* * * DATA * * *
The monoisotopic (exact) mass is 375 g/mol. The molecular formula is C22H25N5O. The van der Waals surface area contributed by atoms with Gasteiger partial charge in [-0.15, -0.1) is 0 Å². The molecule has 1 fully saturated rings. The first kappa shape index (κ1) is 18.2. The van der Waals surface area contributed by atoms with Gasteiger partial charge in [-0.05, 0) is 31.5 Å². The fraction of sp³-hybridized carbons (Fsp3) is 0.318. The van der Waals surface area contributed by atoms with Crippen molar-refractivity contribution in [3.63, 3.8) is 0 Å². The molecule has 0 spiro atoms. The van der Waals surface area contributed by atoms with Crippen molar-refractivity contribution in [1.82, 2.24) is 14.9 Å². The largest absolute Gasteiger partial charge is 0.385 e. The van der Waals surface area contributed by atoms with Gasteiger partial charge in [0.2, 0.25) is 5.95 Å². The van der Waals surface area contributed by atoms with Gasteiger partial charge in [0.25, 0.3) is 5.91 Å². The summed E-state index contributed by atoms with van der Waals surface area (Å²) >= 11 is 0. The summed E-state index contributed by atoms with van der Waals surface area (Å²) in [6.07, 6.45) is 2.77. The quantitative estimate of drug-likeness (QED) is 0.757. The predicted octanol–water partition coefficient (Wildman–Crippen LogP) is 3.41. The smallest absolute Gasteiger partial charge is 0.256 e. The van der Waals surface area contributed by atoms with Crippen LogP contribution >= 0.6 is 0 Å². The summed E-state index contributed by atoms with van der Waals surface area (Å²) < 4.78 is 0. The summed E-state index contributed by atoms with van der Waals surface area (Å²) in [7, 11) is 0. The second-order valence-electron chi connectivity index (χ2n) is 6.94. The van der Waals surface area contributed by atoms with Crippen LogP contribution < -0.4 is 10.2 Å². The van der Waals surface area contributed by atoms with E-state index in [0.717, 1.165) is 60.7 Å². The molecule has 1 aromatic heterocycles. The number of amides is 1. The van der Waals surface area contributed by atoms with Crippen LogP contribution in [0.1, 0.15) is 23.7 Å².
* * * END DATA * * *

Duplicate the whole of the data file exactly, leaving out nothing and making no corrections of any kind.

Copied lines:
The monoisotopic (exact) mass is 375 g/mol. The molecular formula is C22H25N5O. The van der Waals surface area contributed by atoms with Gasteiger partial charge in [-0.15, -0.1) is 0 Å². The molecule has 1 fully saturated rings. The first kappa shape index (κ1) is 18.2. The van der Waals surface area contributed by atoms with Gasteiger partial charge in [-0.05, 0) is 31.5 Å². The fraction of sp³-hybridized carbons (Fsp3) is 0.318. The van der Waals surface area contributed by atoms with Crippen molar-refractivity contribution in [3.63, 3.8) is 0 Å². The molecule has 0 spiro atoms. The van der Waals surface area contributed by atoms with Crippen molar-refractivity contribution in [1.82, 2.24) is 14.9 Å². The largest absolute Gasteiger partial charge is 0.385 e. The van der Waals surface area contributed by atoms with Gasteiger partial charge in [0.2, 0.25) is 5.95 Å². The van der Waals surface area contributed by atoms with Gasteiger partial charge in [0.25, 0.3) is 5.91 Å². The summed E-state index contributed by atoms with van der Waals surface area (Å²) >= 11 is 0. The summed E-state index contributed by atoms with van der Waals surface area (Å²) in [6.07, 6.45) is 2.77. The quantitative estimate of drug-likeness (QED) is 0.757. The predicted octanol–water partition coefficient (Wildman–Crippen LogP) is 3.41. The smallest absolute Gasteiger partial charge is 0.256 e. The van der Waals surface area contributed by atoms with Crippen LogP contribution >= 0.6 is 0 Å². The summed E-state index contributed by atoms with van der Waals surface area (Å²) < 4.78 is 0. The summed E-state index contributed by atoms with van der Waals surface area (Å²) in [7, 11) is 0. The second-order valence-electron chi connectivity index (χ2n) is 6.94. The van der Waals surface area contributed by atoms with Crippen LogP contribution < -0.4 is 10.2 Å². The van der Waals surface area contributed by atoms with E-state index in [0.717, 1.165) is 60.7 Å². The molecule has 1 aromatic heterocycles. The number of amides is 1. The van der Waals surface area contributed by atoms with Crippen LogP contribution in [0.1, 0.15) is 23.7 Å².